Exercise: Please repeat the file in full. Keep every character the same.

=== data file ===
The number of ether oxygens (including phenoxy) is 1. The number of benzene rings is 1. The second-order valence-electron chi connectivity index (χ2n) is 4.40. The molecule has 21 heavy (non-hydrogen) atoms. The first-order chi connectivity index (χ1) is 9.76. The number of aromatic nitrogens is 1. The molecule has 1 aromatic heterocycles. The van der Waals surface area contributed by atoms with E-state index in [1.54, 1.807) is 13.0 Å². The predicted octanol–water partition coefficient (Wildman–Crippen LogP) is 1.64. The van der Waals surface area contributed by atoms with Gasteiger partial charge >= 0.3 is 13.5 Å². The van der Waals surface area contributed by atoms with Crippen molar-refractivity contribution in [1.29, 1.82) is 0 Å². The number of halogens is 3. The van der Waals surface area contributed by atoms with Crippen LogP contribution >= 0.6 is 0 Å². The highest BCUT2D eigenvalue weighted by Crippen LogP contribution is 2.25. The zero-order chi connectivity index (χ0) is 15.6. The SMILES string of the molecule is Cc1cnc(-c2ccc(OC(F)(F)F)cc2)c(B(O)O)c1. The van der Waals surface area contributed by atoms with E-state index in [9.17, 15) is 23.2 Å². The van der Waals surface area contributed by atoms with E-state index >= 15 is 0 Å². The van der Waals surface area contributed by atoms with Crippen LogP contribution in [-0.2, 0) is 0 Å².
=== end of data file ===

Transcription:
The number of ether oxygens (including phenoxy) is 1. The number of benzene rings is 1. The second-order valence-electron chi connectivity index (χ2n) is 4.40. The molecule has 21 heavy (non-hydrogen) atoms. The first-order chi connectivity index (χ1) is 9.76. The number of aromatic nitrogens is 1. The molecule has 1 aromatic heterocycles. The van der Waals surface area contributed by atoms with E-state index in [1.54, 1.807) is 13.0 Å². The predicted octanol–water partition coefficient (Wildman–Crippen LogP) is 1.64. The van der Waals surface area contributed by atoms with Gasteiger partial charge >= 0.3 is 13.5 Å². The van der Waals surface area contributed by atoms with Crippen molar-refractivity contribution in [1.29, 1.82) is 0 Å². The number of halogens is 3. The van der Waals surface area contributed by atoms with Crippen LogP contribution >= 0.6 is 0 Å². The highest BCUT2D eigenvalue weighted by Crippen LogP contribution is 2.25. The zero-order chi connectivity index (χ0) is 15.6. The SMILES string of the molecule is Cc1cnc(-c2ccc(OC(F)(F)F)cc2)c(B(O)O)c1. The van der Waals surface area contributed by atoms with E-state index in [9.17, 15) is 23.2 Å². The van der Waals surface area contributed by atoms with E-state index >= 15 is 0 Å². The van der Waals surface area contributed by atoms with Crippen LogP contribution in [-0.2, 0) is 0 Å².